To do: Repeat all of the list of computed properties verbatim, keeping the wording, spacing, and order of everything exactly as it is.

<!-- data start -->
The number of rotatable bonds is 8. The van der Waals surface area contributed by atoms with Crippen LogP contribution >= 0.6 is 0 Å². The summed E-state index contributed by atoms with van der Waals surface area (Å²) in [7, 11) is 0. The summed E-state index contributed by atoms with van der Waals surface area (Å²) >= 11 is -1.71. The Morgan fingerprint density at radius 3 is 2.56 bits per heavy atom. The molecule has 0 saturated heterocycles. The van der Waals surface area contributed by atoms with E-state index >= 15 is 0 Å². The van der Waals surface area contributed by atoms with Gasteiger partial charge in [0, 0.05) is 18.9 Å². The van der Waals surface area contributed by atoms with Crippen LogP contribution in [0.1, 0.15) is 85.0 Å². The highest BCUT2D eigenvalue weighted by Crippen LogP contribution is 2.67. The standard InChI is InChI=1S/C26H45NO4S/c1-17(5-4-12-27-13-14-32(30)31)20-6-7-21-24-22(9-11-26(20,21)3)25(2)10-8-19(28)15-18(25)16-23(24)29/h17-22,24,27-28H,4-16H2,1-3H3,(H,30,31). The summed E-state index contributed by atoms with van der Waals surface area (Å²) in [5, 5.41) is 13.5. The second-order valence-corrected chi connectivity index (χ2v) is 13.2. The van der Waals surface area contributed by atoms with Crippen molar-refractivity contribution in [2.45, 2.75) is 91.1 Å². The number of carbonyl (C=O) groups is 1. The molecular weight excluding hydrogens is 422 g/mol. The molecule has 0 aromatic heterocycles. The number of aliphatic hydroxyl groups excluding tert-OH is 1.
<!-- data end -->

The number of rotatable bonds is 8. The van der Waals surface area contributed by atoms with Crippen LogP contribution >= 0.6 is 0 Å². The summed E-state index contributed by atoms with van der Waals surface area (Å²) in [7, 11) is 0. The summed E-state index contributed by atoms with van der Waals surface area (Å²) >= 11 is -1.71. The Morgan fingerprint density at radius 3 is 2.56 bits per heavy atom. The molecule has 0 saturated heterocycles. The van der Waals surface area contributed by atoms with E-state index >= 15 is 0 Å². The van der Waals surface area contributed by atoms with Gasteiger partial charge in [0, 0.05) is 18.9 Å². The van der Waals surface area contributed by atoms with Crippen LogP contribution in [0.1, 0.15) is 85.0 Å². The highest BCUT2D eigenvalue weighted by Crippen LogP contribution is 2.67. The standard InChI is InChI=1S/C26H45NO4S/c1-17(5-4-12-27-13-14-32(30)31)20-6-7-21-24-22(9-11-26(20,21)3)25(2)10-8-19(28)15-18(25)16-23(24)29/h17-22,24,27-28H,4-16H2,1-3H3,(H,30,31). The summed E-state index contributed by atoms with van der Waals surface area (Å²) in [5, 5.41) is 13.5. The second-order valence-corrected chi connectivity index (χ2v) is 13.2. The van der Waals surface area contributed by atoms with Crippen molar-refractivity contribution in [2.45, 2.75) is 91.1 Å². The number of carbonyl (C=O) groups is 1. The molecular weight excluding hydrogens is 422 g/mol. The molecule has 0 aromatic heterocycles. The number of aliphatic hydroxyl groups excluding tert-OH is 1.